Can You Code On An iPad?

The short answer is: no. (Or, at least, not without a lot of headaches and a seriously subpar experience.) However, given the option between missing out – yet again – on an IndieWebCamp or knuckling down and trying to make it work, I chose the latter. At the very least, it turned into a conversation starter with a few people 😅

iPad's are very good writing devices, and I found pairing mine with a solid Bluetooth keyboard (I'm extremely happy with the Logitech K780) was a great setup for taking notes during group discussions, writing up thoughts later on, or quickly searching around online to find a useful site or resource for someone. For that side of the conference, this was a clear success! A smaller footprint than a laptop, excellent battery life (I don't think it dropped by more than 5% an hour), and a very comfortable typing experience – it was great 👍

But day two of the event was a "hack day", and whilst non-code activities like writing, content editing, project managing etc. were all encouraged, I'd set my sights (and heart) on some development projects. So could I create an equally viable code editor?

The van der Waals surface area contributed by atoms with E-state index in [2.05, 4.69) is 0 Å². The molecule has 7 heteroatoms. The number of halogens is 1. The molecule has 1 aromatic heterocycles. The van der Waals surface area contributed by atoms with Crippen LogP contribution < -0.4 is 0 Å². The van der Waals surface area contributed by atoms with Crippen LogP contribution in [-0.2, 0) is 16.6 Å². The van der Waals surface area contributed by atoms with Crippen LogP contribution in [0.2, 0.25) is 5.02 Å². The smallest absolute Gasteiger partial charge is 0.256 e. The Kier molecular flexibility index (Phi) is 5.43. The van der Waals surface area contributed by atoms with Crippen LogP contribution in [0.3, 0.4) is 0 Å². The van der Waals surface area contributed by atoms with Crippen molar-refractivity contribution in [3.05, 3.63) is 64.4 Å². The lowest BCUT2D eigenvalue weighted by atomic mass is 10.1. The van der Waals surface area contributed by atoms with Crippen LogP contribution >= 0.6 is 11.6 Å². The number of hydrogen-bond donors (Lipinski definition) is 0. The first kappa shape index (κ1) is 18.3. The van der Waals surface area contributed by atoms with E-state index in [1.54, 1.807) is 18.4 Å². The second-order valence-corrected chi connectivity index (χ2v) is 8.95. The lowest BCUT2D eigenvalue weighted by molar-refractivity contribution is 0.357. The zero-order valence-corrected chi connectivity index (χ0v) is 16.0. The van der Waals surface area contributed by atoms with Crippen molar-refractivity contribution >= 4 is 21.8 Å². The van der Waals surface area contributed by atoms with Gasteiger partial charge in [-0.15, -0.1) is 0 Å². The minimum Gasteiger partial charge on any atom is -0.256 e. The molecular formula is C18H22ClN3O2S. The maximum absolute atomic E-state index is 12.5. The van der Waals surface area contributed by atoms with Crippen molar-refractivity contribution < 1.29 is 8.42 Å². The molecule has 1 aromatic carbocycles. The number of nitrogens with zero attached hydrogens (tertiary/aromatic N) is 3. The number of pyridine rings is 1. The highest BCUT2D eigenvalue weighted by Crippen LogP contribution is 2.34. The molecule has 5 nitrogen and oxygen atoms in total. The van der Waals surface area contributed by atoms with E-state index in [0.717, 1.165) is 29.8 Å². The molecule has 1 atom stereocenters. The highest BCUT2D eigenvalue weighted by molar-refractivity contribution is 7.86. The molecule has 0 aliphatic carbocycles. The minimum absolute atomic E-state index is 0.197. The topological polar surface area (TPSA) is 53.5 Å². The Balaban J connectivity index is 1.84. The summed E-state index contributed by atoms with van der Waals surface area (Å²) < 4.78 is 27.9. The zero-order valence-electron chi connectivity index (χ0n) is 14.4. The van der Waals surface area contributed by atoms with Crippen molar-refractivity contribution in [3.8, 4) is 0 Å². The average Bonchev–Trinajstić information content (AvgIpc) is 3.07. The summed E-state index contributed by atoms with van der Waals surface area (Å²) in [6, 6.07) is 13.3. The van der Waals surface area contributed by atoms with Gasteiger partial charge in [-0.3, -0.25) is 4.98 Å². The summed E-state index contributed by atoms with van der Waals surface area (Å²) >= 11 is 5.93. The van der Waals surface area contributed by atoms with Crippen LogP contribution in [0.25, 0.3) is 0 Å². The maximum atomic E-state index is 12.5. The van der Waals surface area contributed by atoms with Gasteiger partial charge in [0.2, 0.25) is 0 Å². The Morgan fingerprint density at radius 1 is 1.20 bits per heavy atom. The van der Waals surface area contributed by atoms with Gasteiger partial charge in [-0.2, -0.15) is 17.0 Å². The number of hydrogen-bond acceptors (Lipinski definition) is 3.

The options

The first stage was to look for native iPadOS apps that might work. I'd honestly expected to find at least a couple of decent solutions, but whilst there are a few dedicated apps, they all had critical flaws. I won't list the exact reasons why a specific solution wasn't right for me, but the general hurdles that many seemed to trip up on were:

  • Not actually enabling local code editing, but rather using some kind of web tunnel connected to a third-party service, which didn't fill me with joy (nor did I want to end up self-hosting my own server!);
  • Lots of poor reviews, missing documentation, or other general red flags;